Reflections on Co-teaching Community-based Learning & Scholarship: Ethics, Practice

7 May 2021

Last fall, Associate Director for Academic Civic Engagement and Scholarship Emily Oliver and community organizer Cynthia Gonzalez taught a course on civic engagement. Below, Gonzalez reflects on the experience. This is the first in a two-part series.

By Cynthia Gonzalez, Community Organizer and Co-Instructor of Community-based Learning & Scholarship: Ethics, Practices, taught Fall 2020

Cynthia Gonzalez, Community Organizer
Cynthia Gonzalez, Community Organizer

Cynthia, who are you in your own words?

I am a daughter of Mexican immigrants who would come to MN for 6 months as a migrant worker to work in seasonal jobs of the pea and corn packing in Montgomery in 1989. In 1994, my husband and I decided to stay to work to obtain financial stability since where we lived back in Texas there were no job opportunities like here. It was very difficult for us and our families to leave everything behind and start a new life with our three young children only. I worked in different jobs from farm work to factories, from real estate agent to office work to community organizing. My mentality was programmed to just work and work, help my husband with all the housing expenses, save money, buy a house and give the best to our children.

After working in various fields of work, without any purpose, with a closed mind, I came across a crude reality of what many people in my community lived, especially families without documents. It was in my last job in Northfield at the CAC, that my eyes were opened on how unfair laws and policies impacted Latino families: economically, socially, their health and well-being. Especially immigrants and low-income families. I saw a lot of injustices being done to the Latino community who were experiencing cheap labor, wage theft, unsafe conditions of work, many were paying a lot of car tickets for not having a DL and others who were not able to obtain a car insurance, were getting tickets for not carrying a car insurance. Most of them were paying twice to 3 times higher in car insurance premiums than a regular person with a driver license would pay. I wasn’t aware about policies, laws, local ordinances, human rights, because my mind was programmed to just work and work. I believe that in order to succeed here in the United States, we must become informed on how a system works. Become aware of the rules of a game in order to play and be part of the systems. In 2015, I decided to join the cause of driver license campaign with Mesa Latina back then and now MN immigrant movement and started the work as community organizer where I found my passion.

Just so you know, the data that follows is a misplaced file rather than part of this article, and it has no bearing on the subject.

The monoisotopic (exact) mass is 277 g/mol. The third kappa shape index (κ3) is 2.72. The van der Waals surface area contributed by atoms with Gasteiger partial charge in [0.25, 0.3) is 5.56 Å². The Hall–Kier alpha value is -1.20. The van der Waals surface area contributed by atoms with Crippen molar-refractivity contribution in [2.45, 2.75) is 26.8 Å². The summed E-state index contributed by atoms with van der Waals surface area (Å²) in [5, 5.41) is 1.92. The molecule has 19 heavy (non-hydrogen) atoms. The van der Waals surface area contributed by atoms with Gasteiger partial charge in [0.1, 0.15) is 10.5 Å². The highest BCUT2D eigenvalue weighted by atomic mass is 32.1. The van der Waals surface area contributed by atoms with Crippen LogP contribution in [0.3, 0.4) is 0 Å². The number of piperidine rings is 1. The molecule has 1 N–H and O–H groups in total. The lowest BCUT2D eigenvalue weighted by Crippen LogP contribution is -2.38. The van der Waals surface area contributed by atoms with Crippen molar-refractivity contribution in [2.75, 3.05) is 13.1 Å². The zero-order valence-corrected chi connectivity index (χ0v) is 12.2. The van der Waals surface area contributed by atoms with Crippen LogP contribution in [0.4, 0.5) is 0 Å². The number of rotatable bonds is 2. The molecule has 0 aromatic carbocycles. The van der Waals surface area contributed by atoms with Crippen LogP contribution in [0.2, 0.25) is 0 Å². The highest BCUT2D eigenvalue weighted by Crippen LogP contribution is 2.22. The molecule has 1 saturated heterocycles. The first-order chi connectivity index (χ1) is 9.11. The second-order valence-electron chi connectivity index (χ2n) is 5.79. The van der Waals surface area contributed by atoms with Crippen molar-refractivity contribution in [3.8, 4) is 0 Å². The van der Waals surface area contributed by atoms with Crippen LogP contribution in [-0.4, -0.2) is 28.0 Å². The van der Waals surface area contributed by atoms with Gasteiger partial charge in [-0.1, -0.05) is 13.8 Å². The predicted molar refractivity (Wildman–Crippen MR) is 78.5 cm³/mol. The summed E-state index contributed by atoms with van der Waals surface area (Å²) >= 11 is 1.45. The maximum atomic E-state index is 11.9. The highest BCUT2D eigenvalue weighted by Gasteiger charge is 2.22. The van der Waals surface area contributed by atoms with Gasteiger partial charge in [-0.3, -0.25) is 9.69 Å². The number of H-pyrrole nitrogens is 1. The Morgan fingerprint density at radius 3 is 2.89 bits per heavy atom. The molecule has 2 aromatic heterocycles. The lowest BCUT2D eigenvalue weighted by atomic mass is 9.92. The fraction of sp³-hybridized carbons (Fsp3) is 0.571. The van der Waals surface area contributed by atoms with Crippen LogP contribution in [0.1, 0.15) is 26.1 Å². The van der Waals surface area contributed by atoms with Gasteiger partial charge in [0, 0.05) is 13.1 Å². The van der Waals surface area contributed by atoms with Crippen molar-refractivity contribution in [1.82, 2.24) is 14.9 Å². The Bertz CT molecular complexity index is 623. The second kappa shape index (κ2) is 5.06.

How did you become involved in co-teaching this course and why were you interested in doing this? Do you think it was important that you and Emily had worked together in the PAR project? If so, how?  

I became involved in co-teaching this course through my partnership with the Center for Community and Civic Engagement and my work as Latino community organizer with Community Without Borders, which was the avenue to be part of the Faribault-Carleton Participatory Action Research project. A community-based project focused on educational equity.

 I was interested to co-teach this course because of the work I have been doing with Emily for the last 2 years. We have developed an authentic relationship and a healthy trust in relation as a person first and then to the collaborative work. In this relationship of partnership the titles do not exist, nor individualism and always honoring the knowledge and dignity of each other.